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Sony Pictures Home Entertainment presents
Father Hibbert: I'll coach you only on one condition: you promise never to mention anything about miracles.
DVD ReviewSaint Ralph is a gem of a movie. It's simple story and old-fashioned filmmaking work to create an intimate comedy, filled with a sense of enchantment and sentiment. Writer-director Michael McGowan succeeds on almost every level, breathing fresh air into the familiar setting of a young boy growing up in a Catholic neighborhood.
Ralph Walker (Adam Butcher) is a 14-year-old troublemaker at Saint Magnus High School, confessing on a weekly basis an amount of sins that would make Jenna Jameson blush. There's a lot of zeal in McGowan's portrayal of youthful lust, from an inventive scene with Ralph and a lawnmower to endearing scenes of him courting local beauty Claire (Tamara Hope), who plans to become a nun. Perhaps he will become a saint on the level of Augustine some day, but right now he's still outlining his own Confessions. One day, however, Ralph's antics go too far at a public pool and he finds himself in hot water with the school's principal, the austere Father Fitzpatrick (Gordon Pinsent), and is forced to join the cross-country team to aide his excess of physical prowess. Ralph laments his punishment and seems unable to break his cycle of bad behavior until the day his widowed mother falls into a coma. The comforting nurse, Alice (Jennifer Tilly), explains that it will take a miracle to awaken his mom. Thus, Ralph begins to turn his life around.
Searching high and low for a miracle, Ralph finds one at cross-country practice when his coach, the Nietzsche-reading Father Hibbert (Campbell Scott), alludes to the Boston Marathon. Before long, God (dressed as Santa Claus, oddly enough) appears to Ralph and tells him to win the marathon and he'll achieve a miracle. Now begins an uplifting, tender story of a young man learning to deal with life's problems and maturing in his interactions with the others around him. It isn't always a smooth journey, but with the help of Father Hibbert and Claire, Ralph is able to break through his barriers, both physical and spiritual, and race in an exciting climax. This isn't a cheesy "everybody learns a lesson" story, but a surprisingly astute look at male adolescence—complete with a young man's dodgy ideas of how to cheat Purgatory and woo a woman.
Set in a pre-Vatican II era, McGowan's script makes good use of Catholic guilt as a means of motivating the characters and delighting the audience. A rather amusing scene comes when Ralph tries to win Claire over at Maundy Thursday Mass. McGowan also uses the pairing of Fathers Fitzpatrick and Hibbert quite nicely, showing the priesthood in a refreshing bright light. The formula of coupling an aging, stern priest with a young, free-spirited one has been done many times before, but I'm a sucker for it. Each actor is effective in his role, especially Adam Butcher, who captures a surprisingly large range of emotion as Ralph moves from hormones to fear to heartbreak during the movie's 98 minutes.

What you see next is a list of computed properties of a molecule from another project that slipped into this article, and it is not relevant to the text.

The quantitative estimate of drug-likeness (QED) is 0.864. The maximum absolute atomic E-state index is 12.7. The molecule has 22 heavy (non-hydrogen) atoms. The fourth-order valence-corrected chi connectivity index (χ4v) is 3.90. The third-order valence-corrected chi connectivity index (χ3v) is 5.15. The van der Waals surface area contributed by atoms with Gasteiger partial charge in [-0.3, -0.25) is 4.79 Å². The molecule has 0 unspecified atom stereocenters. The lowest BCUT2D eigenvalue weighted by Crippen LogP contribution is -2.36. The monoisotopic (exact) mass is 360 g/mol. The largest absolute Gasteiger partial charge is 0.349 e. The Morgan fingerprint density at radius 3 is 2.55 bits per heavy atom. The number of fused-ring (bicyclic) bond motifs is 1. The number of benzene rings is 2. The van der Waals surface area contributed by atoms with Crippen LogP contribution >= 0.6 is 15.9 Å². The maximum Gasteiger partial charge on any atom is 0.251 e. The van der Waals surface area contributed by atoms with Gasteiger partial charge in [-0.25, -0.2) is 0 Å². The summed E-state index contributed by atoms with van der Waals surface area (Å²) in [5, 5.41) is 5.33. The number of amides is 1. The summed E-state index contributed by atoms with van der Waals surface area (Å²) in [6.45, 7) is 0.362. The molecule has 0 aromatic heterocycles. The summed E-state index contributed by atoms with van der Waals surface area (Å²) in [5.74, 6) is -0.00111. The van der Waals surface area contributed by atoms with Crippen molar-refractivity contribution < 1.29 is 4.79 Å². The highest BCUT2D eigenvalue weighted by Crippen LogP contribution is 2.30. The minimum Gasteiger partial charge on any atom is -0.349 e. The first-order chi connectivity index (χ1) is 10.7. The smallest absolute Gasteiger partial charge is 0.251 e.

Unfortunately, the film's third act isn't as successful as the first two. There is a major occurrence during the latter third that feels too cinematic and left a somewhat sour taste in my mouth. Additionally, McGowan's choice of playing recent songs on the soundtrack is slightly jarring, especially since the songs don't mesh well with the original score. Yet, he moves the story along efficiently, allowing for nice character moments between Ralph and Father Hibbert, and allows the movie's themes of faith, love, and charity to develop naturally.
Saint Ralph is a warm movie that made me laugh and came within an inch of making me cry.
Rating for Style: B+
Rating for Substance: A-
Image Transfer Review: The anamorphic 1.85:1 transfer looks nice, with a strong filmlike look and good sense of depth to the image. The picture is a bit soft at times, though this could be the cinematographer's original intention. Otherwise, contrast is solid, colors look sharp, and detail is noteworthy.
Image Transfer Grade: A-
Audio Transfer Review: The Dolby Digital 5.1 mix soars when the musical score kick in, with the front sounds stage and rear channels being utilized to create an engaging experience. Otherwise, this is a front-heavy mix (fittingly so, however) with minor instances of sound separation and directionality. It's not especially dynamic, but works well with the film's tone.
Audio Transfer Grade: B
Disc ExtrasStatic menu
Scene Access with 28 cues and remote access
Subtitles/Captions in English with remote access
3 Other Trailer(s) featuring The Gospel, USS Poseidon: Phantom Below, Sueña
1 Feature/Episode commentary by Michael McGowan
Layers Switch: 01h:02m:29s
Extras Review: Extras are light and thin, unfortunately. Prior to the main menu, there are trailers for The Gospel, USS Poseidon: Phantom Below, and Sue–a. Each is shown in 1.85:1 widescreen and Dolby Stereo 2.0 surround sound. There's also a Behind the Scenes of Saint Ralph (08m:54s) featurette, with cast and crew interviews. This is largely a publicity fluff piece with some clips of the movie's production, in which director Michael McGowan actually says he wanted to make the first good running movie. (Anybody want to point him towards Chariots of Fire?) Rounding out the special features is a commentary by McGowan, who spends more time recalling weather conditions than offering up juicy tidbits about the production. He does, however, sprinkle some anecdotes here and there and discusses some of his personal intentions with the project.
Extras Grade: C-
Final CommentsWhile far from being holy, Saint Ralph is a joyful comedy that combines entertainment and a religion's sense of identity successfully. The DVD is light on special features, but Sony gives it a pleasant presentation for all to enjoy.
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